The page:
How to Stop Your Teens from Drinking and Driving

Whenever we see a movie about teenagers, there is likely a scene where one of them tries to fool a store clerk that he is of legal age to buy beer. It is no laughing matter, especially when someone we know and love does the same and on top of that, drives while drunk.

You should do all that you can to keep your teenager from drinking and driving. It is a given, though, that you will not always be there to keep an eye out for them. But there are other ways to keep your children on the straight and narrow.

Talk about having the right friends

Many teenagers succumb to drinking illegally because of peer pressure. So, you should start with this situation and teach your kids to be with the right friends.

Of course, that is easier said than done, particularly during this stage of their life, when they want to hang out with the “cool” kids. As long as you do not pressure your children to choose the right people to be their friends, they might be open to your suggestions.

Unfortunately, some of them could be a bad influence on your children. One thing you can do in this situation is to tell them about your experience in finding the right kind of friends when you were younger. If they see that you had the same dilemmas as they have right now, they will likely consider following your advice.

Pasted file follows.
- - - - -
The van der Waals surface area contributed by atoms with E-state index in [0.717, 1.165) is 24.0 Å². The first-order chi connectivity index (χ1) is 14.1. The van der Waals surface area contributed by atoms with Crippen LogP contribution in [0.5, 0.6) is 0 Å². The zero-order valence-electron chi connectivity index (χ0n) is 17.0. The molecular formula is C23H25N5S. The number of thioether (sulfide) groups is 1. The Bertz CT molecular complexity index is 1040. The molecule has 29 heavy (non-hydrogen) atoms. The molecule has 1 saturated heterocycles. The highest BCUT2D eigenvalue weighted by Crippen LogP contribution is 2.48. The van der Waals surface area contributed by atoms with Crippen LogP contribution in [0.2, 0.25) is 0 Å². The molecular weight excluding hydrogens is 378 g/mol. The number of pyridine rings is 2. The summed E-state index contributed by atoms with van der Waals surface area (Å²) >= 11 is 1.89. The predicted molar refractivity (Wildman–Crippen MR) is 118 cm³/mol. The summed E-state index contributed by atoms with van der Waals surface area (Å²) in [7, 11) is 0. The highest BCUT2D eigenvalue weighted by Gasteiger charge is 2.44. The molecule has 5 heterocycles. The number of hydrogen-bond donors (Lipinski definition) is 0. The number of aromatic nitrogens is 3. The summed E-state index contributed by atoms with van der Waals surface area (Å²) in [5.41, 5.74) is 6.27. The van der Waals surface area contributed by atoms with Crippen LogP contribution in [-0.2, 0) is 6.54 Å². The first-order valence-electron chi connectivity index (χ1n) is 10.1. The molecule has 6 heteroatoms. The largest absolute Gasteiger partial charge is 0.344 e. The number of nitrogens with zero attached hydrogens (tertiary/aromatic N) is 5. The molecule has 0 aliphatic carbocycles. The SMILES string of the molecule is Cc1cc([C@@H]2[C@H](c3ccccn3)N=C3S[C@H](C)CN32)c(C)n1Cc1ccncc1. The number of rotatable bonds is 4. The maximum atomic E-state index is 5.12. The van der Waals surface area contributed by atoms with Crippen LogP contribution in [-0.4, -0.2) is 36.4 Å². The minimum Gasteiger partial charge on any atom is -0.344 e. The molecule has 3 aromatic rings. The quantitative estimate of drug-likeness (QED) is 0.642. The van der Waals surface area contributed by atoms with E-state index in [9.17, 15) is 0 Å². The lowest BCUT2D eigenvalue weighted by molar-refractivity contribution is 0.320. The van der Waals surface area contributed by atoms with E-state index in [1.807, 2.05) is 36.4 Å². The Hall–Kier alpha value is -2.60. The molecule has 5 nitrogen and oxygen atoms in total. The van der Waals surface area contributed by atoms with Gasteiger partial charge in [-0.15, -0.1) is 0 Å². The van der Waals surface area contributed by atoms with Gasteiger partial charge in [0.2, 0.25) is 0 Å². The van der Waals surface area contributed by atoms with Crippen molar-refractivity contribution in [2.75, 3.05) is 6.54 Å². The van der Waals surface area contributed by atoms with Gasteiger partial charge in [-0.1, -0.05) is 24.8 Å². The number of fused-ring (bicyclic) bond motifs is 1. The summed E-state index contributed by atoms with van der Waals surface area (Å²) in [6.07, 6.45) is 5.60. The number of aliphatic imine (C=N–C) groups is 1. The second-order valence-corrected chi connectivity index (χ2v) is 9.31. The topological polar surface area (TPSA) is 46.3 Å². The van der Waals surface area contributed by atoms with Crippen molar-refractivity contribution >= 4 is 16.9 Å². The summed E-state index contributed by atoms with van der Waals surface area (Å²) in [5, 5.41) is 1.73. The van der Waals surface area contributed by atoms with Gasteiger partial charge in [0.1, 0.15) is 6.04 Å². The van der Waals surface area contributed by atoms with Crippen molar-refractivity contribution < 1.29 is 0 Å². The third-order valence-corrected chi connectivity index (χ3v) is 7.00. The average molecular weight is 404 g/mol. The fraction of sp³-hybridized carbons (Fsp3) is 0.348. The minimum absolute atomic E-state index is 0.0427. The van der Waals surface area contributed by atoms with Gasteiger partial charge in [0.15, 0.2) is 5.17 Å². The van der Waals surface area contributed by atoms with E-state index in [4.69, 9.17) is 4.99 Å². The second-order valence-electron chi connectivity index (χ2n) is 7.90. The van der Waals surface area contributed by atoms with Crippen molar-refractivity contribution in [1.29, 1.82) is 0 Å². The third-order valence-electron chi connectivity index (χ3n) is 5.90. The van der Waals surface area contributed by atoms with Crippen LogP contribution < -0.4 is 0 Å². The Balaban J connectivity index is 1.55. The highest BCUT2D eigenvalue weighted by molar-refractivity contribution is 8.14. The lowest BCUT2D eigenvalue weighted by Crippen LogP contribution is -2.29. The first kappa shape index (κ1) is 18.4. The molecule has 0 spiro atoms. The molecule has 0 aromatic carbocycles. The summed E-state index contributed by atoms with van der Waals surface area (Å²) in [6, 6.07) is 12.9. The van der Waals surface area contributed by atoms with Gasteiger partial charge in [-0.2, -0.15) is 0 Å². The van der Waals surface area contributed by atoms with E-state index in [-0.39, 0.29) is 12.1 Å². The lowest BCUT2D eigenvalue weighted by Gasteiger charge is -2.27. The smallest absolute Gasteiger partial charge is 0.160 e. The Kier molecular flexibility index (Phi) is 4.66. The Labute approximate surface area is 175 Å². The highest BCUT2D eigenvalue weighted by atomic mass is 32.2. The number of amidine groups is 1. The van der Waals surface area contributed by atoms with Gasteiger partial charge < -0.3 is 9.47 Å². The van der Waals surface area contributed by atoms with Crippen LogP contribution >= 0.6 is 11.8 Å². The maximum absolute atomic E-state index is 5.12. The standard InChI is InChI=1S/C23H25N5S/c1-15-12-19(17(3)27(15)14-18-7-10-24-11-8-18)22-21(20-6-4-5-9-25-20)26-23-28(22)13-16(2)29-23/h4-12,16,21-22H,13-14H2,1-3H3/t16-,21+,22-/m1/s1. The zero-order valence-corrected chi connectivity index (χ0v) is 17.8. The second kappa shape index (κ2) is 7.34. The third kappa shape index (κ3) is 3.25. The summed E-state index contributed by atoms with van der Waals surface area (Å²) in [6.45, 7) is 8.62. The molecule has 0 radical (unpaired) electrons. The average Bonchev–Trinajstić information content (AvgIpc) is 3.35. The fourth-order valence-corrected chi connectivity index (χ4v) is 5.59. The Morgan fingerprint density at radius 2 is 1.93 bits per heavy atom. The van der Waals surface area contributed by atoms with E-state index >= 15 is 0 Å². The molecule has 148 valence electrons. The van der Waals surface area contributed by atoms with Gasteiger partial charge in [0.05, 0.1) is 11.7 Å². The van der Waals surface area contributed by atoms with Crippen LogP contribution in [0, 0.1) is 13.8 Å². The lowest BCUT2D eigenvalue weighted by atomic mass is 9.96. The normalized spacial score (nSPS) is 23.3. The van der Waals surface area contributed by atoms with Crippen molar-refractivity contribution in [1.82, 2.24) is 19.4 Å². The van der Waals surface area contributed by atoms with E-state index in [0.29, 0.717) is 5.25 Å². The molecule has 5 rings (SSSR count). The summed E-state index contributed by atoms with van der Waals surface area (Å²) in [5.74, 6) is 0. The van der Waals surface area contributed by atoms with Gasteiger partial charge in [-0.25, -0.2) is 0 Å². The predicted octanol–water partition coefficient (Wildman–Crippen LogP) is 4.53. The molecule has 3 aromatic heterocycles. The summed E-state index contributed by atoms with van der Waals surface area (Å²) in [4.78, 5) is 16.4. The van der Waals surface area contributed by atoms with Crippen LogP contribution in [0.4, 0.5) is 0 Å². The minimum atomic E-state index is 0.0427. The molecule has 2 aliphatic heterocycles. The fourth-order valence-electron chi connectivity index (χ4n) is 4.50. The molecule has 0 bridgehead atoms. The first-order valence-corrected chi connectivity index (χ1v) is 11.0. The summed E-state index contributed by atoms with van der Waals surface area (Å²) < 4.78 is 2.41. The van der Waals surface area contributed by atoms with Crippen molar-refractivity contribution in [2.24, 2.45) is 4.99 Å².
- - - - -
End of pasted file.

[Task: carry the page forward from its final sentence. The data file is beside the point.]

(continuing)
man passed out with keys on a bottle

Explain the consequences

You should also explain to your teenage kids the repercussions if they drink when they are not of legal age yet. Most teenagers think they are invincible, and that they are crafty enough to avoid getting caught. You should imprint in your teenagers’ minds that they could not be more wrong.

Police officers are trained to detect reckless behavior on the road. Even if your teenage kids think that they can drive while drunk, they will definitely be pulled over. And when that happens, they could end up in jail. Try telling them what happens to people who end up in jail for the first time, and they will think twice about drinking and driving.

Aside from instilling fear into teenagers, explain to them the long-term damages of having a driving under the influence (DUI) conviction. Assuming that they would want to study in some university, tell them that if they have an arrest record, it would be doubly hard for them to set foot in any reputable school.

You could even tell them that after their DUI conviction, it would take them three years before they are no longer deemed a high-risk. While they are considered high-risk, they will have to get an SR22 insurance from Arizona or whatever state you are in.

Teach your children to be responsible and mindful of people who might be pressuring them into drinking. Getting a DUI conviction can be very detrimental to a teenager’s life and prospects. Protect them as much as you can by educating them about the repercussions of drinking and driving.